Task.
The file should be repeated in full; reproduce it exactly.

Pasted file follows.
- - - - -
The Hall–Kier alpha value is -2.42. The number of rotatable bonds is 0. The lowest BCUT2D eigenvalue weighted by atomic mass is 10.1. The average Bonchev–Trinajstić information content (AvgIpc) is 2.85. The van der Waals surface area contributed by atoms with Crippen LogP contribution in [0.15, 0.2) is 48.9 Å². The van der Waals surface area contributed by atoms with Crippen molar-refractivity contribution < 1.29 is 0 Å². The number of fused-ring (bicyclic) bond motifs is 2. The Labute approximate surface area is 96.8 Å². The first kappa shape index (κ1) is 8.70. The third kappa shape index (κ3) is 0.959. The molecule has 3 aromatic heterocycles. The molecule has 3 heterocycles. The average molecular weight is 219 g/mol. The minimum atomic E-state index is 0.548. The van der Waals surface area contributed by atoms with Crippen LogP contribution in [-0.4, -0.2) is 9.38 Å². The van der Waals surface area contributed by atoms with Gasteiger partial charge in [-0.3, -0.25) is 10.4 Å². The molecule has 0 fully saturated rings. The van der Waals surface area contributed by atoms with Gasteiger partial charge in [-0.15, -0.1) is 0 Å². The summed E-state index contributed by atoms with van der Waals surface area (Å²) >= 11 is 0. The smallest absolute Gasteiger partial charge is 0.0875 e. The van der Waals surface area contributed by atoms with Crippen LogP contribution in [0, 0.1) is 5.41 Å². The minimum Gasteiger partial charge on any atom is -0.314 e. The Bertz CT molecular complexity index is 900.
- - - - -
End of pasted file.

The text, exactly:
The Hall–Kier alpha value is -2.42. The number of rotatable bonds is 0. The lowest BCUT2D eigenvalue weighted by atomic mass is 10.1. The average Bonchev–Trinajstić information content (AvgIpc) is 2.85. The van der Waals surface area contributed by atoms with Crippen LogP contribution in [0.15, 0.2) is 48.9 Å². The van der Waals surface area contributed by atoms with Crippen molar-refractivity contribution < 1.29 is 0 Å². The number of fused-ring (bicyclic) bond motifs is 2. The Labute approximate surface area is 96.8 Å². The first kappa shape index (κ1) is 8.70. The third kappa shape index (κ3) is 0.959. The molecule has 3 aromatic heterocycles. The molecule has 3 heterocycles. The average molecular weight is 219 g/mol. The minimum atomic E-state index is 0.548. The van der Waals surface area contributed by atoms with Crippen LogP contribution in [-0.4, -0.2) is 9.38 Å². The van der Waals surface area contributed by atoms with Gasteiger partial charge in [-0.3, -0.25) is 10.4 Å². The molecule has 0 fully saturated rings. The van der Waals surface area contributed by atoms with Gasteiger partial charge in [-0.15, -0.1) is 0 Å². The summed E-state index contributed by atoms with van der Waals surface area (Å²) >= 11 is 0. The smallest absolute Gasteiger partial charge is 0.0875 e. The van der Waals surface area contributed by atoms with Crippen LogP contribution in [0, 0.1) is 5.41 Å². The minimum Gasteiger partial charge on any atom is -0.314 e. The Bertz CT molecular complexity index is 900.